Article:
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Boom in religious tourism seen rubbing off on local economies

As India’s spiritual sanctuaries draw devotees by the millions, the pilgrim surge is seen boosting jobs, infrastructure, and small businesses

Boom in religious tourism seen rubbing off on local economies
[Source photo: Chetan Jha/Press Insider]

The grand consecration of the Ram temple last month catapulted Ayodhya onto the global tourism stage. The day saw the temple town bustling, with about 100 chartered flights filled with the country’s who’s who crowding the local airport.

The event, which was organized at the birthplace of Hindu deity Ram, has given the Indian temple economy a much-needed shot in the arm.

Latching onto the religious fervor, state-run ticketing and tourism services firm IRCTC Ltd this week flagged off its inaugural Ramayana circuit train.

The Ramayana Yatra train, which commences its journey from Delhi, will wind through some of the sacred sites associated with the ancient Indian epic, the Ramayana. Over 19 days, it will traverse key locations, including Ayodhya, Prayagraj, Nandigram, and Janakpur in Nepal.

The significant role of religion in the lives of Indians, as shown by a booming temple economy, is corroborated by a 2021 Pew survey, which found that religion is very important to a vast majority across faiths.

Spirituality is projected to be one of the biggest growth drivers of the tourism sector in the next five years, Ritesh Agarwal, chief executive officer of hotel aggregator OYO Rooms, posted on X (formerly Twitter) ahead of the inauguration of the Ram temple.

The size of the faith-based tourism market in India was $1 billion in 2023, market researcher Future Market Insights (FMI) estimated, while projecting an average annual growth of 16% to $4.6 billion by 2033.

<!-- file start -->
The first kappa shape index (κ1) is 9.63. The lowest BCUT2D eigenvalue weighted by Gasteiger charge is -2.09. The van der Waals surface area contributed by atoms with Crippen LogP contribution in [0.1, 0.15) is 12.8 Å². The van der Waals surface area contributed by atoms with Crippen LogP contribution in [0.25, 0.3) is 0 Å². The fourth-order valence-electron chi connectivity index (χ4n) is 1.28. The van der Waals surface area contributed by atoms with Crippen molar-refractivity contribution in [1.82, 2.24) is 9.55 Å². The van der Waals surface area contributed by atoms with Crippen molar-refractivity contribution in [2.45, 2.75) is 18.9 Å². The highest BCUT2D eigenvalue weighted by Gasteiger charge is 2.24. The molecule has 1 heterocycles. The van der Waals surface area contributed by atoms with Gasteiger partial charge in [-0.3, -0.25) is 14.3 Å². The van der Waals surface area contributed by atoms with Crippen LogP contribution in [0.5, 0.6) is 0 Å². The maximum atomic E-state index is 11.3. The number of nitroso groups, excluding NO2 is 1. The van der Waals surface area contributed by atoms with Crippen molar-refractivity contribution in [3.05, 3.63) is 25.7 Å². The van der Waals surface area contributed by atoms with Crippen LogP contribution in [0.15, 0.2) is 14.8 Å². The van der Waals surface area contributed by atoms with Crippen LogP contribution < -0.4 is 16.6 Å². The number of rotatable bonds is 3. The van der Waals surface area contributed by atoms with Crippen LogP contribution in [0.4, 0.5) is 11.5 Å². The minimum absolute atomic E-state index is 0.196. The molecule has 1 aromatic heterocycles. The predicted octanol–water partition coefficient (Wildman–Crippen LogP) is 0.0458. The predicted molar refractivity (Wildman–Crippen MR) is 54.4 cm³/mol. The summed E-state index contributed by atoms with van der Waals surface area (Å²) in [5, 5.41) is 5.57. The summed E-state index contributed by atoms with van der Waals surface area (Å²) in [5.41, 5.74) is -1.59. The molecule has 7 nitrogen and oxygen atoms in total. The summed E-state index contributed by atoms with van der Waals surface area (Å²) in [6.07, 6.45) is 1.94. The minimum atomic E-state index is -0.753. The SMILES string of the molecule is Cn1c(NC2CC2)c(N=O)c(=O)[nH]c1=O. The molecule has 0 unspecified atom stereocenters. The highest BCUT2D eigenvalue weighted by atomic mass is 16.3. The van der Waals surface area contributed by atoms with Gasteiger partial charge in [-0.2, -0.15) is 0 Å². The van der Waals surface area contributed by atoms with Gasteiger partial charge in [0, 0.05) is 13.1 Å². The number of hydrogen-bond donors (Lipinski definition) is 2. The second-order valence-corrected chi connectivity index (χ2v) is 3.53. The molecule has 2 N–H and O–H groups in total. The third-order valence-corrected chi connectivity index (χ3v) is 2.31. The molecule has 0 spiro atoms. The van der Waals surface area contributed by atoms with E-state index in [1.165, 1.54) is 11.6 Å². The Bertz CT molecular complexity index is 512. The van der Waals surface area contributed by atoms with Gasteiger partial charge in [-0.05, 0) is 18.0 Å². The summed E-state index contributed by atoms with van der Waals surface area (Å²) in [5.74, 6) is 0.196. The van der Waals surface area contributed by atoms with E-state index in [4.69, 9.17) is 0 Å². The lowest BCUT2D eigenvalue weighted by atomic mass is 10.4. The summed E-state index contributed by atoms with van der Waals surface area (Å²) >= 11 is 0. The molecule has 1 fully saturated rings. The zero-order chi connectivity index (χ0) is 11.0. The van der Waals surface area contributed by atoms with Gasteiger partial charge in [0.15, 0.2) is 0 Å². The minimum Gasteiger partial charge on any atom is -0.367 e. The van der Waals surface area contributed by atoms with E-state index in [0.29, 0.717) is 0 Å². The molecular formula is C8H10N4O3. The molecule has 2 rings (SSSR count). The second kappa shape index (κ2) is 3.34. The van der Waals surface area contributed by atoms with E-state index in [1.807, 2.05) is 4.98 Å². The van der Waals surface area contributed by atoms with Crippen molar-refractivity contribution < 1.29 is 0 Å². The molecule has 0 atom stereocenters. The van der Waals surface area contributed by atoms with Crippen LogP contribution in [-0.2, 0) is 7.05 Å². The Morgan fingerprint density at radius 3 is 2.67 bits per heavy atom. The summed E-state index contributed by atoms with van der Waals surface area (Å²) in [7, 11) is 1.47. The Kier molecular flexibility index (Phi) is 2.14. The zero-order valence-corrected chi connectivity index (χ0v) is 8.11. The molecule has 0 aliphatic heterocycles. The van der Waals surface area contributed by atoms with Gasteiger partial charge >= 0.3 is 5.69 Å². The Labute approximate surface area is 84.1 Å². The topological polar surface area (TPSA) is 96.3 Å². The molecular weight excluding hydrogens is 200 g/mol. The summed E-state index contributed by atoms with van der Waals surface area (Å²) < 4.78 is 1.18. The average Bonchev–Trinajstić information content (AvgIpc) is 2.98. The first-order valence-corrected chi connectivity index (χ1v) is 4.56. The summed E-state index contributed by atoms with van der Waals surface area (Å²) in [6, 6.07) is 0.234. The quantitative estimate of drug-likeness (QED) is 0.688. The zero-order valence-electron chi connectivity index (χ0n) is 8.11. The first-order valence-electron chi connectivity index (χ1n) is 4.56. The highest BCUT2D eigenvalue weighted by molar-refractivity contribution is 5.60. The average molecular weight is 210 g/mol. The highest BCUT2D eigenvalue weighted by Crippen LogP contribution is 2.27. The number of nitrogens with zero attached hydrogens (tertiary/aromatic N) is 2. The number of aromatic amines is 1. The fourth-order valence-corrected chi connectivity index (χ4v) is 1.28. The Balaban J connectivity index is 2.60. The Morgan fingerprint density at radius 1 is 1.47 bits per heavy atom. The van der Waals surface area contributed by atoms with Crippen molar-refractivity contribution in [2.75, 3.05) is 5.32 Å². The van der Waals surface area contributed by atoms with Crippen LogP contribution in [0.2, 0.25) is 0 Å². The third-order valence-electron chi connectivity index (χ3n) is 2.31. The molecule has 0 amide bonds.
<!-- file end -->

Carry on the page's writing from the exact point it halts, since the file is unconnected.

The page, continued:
The market researcher indicated that religious tourism accounted for up to 11% of the overall tourism sector, which contributed about 5% to the country’s gross domestic product (GDP).

In 2022, the tourism industry contributed ₹15.7 trillion ($215 billion) to the Indian economy, a 1% increase from pre-covid 2019, the World Travel and Tourism Council (WTTC) said in a report.

Over the next decade, India’s travel and tourism GDP is expected to grow annually at an average 7.8%, ahead of a projected 7% for India’s overall economy, to about ₹33.8 trillion ($457 billion), or 7.2% of the total economy, WTTC said.

Culturally diverse

High growth in tourist footfall at religious places is a recent phenomenon, Prateek Hira, chairman of the Indian Association of Tour Operators (IATO) and industry lobby Ficci’s tourism committee, said.

“Post-covid, when people worldwide saw death from close quarters, they were drawn to spirituality,” Hira said.

From Goa’s Basilica of Bom Jesus, Rajasthan’s Ajmer Sharif Dargah, Amritsar’s Golden Temple, to the Vaishno Devi Temple in Jammu and Kashmir, India’s religious tourism sector is as culturally diverse as it is expansive.

However, despite boasting a diverse culture and a rich architectural heritage, India had a mere 1.2% share of the global tourism market in 2019 as against Spain’s 5.7%, US’s 5.4%, and China’s 4.5%, government think tank NITI Aayog said in a January 2022 report.

The think tank blamed inadequate infrastructure and poor connectivity, safety and security for low tourist turnout in the country.

India had, in fact, slipped from 46 to 54 on tourism competitiveness in the World Economic Forum’s Travel and Tourism Development Index 2021, which came against the backdrop of the covid pandemic.

To give a fillip to the temple economy, the government had launched the Pilgrimage Rejuvenation and Spiritual Augmentation Drive, or PRASAD, scheme in fiscal 2015.